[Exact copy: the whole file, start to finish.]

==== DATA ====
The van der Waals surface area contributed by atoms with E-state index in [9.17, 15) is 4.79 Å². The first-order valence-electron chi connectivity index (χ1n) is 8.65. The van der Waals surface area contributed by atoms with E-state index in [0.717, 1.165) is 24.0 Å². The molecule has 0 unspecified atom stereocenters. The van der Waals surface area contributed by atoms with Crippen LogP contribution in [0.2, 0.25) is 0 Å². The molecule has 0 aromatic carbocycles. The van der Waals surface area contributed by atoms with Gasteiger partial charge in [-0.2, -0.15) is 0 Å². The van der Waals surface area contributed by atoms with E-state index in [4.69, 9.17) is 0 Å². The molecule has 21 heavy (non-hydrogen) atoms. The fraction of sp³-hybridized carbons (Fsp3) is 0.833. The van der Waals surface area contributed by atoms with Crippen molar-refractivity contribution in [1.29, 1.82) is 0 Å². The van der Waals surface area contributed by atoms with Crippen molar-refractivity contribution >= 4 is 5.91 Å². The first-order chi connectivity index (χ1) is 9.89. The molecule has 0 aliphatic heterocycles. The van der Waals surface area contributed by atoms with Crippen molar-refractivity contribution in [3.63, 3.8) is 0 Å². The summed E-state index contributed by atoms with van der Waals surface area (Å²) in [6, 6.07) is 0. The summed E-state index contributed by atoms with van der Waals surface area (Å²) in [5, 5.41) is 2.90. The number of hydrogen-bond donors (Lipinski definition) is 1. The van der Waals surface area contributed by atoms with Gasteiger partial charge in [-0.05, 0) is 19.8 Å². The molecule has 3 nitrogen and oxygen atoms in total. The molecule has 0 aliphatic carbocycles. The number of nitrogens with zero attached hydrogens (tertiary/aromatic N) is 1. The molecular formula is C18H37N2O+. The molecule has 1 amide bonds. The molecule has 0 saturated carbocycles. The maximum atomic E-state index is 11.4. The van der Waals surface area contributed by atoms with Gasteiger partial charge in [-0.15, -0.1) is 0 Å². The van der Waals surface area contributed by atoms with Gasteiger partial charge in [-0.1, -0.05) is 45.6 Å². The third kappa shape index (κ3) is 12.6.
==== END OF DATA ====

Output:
The van der Waals surface area contributed by atoms with E-state index in [9.17, 15) is 4.79 Å². The first-order valence-electron chi connectivity index (χ1n) is 8.65. The van der Waals surface area contributed by atoms with E-state index in [0.717, 1.165) is 24.0 Å². The molecule has 0 unspecified atom stereocenters. The van der Waals surface area contributed by atoms with Crippen LogP contribution in [0.2, 0.25) is 0 Å². The molecule has 0 aromatic carbocycles. The van der Waals surface area contributed by atoms with Gasteiger partial charge in [-0.2, -0.15) is 0 Å². The van der Waals surface area contributed by atoms with E-state index in [4.69, 9.17) is 0 Å². The molecule has 21 heavy (non-hydrogen) atoms. The fraction of sp³-hybridized carbons (Fsp3) is 0.833. The van der Waals surface area contributed by atoms with Crippen molar-refractivity contribution in [1.29, 1.82) is 0 Å². The van der Waals surface area contributed by atoms with Crippen molar-refractivity contribution >= 4 is 5.91 Å². The first-order chi connectivity index (χ1) is 9.89. The molecule has 0 aliphatic heterocycles. The van der Waals surface area contributed by atoms with Crippen molar-refractivity contribution in [3.63, 3.8) is 0 Å². The summed E-state index contributed by atoms with van der Waals surface area (Å²) in [6, 6.07) is 0. The summed E-state index contributed by atoms with van der Waals surface area (Å²) in [5, 5.41) is 2.90. The number of hydrogen-bond donors (Lipinski definition) is 1. The van der Waals surface area contributed by atoms with Gasteiger partial charge in [-0.05, 0) is 19.8 Å². The molecule has 3 nitrogen and oxygen atoms in total. The molecule has 0 aliphatic carbocycles. The number of nitrogens with zero attached hydrogens (tertiary/aromatic N) is 1. The molecular formula is C18H37N2O+. The molecule has 1 amide bonds. The molecule has 0 saturated carbocycles. The maximum atomic E-state index is 11.4. The van der Waals surface area contributed by atoms with Gasteiger partial charge in [-0.15, -0.1) is 0 Å². The van der Waals surface area contributed by atoms with Gasteiger partial charge in [-0.1, -0.05) is 45.6 Å². The third kappa shape index (κ3) is 12.6.